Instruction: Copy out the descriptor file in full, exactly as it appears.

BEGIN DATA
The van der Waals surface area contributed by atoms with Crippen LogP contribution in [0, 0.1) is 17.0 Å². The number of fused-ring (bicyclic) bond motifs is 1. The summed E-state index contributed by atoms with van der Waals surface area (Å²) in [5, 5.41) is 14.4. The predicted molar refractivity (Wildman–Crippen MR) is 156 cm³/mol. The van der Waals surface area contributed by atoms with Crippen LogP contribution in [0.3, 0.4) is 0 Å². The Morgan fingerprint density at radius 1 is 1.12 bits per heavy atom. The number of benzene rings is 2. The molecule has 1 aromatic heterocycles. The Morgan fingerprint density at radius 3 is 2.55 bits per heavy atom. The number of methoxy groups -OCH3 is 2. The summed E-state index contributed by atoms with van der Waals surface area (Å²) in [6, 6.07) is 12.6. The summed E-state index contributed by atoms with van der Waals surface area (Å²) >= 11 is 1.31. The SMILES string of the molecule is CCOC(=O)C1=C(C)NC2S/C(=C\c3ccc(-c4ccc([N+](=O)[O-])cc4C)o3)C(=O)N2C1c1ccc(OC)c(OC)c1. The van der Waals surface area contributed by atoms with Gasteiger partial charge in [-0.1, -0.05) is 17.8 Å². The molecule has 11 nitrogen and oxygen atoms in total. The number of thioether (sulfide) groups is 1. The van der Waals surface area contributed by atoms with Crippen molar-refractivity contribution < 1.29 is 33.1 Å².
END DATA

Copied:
The van der Waals surface area contributed by atoms with Crippen LogP contribution in [0, 0.1) is 17.0 Å². The number of fused-ring (bicyclic) bond motifs is 1. The summed E-state index contributed by atoms with van der Waals surface area (Å²) in [5, 5.41) is 14.4. The predicted molar refractivity (Wildman–Crippen MR) is 156 cm³/mol. The van der Waals surface area contributed by atoms with Crippen LogP contribution in [0.3, 0.4) is 0 Å². The Morgan fingerprint density at radius 1 is 1.12 bits per heavy atom. The number of benzene rings is 2. The molecule has 1 aromatic heterocycles. The Morgan fingerprint density at radius 3 is 2.55 bits per heavy atom. The number of methoxy groups -OCH3 is 2. The summed E-state index contributed by atoms with van der Waals surface area (Å²) in [6, 6.07) is 12.6. The summed E-state index contributed by atoms with van der Waals surface area (Å²) >= 11 is 1.31. The SMILES string of the molecule is CCOC(=O)C1=C(C)NC2S/C(=C\c3ccc(-c4ccc([N+](=O)[O-])cc4C)o3)C(=O)N2C1c1ccc(OC)c(OC)c1. The van der Waals surface area contributed by atoms with Gasteiger partial charge in [-0.1, -0.05) is 17.8 Å². The molecule has 11 nitrogen and oxygen atoms in total. The number of thioether (sulfide) groups is 1. The van der Waals surface area contributed by atoms with Crippen molar-refractivity contribution < 1.29 is 33.1 Å².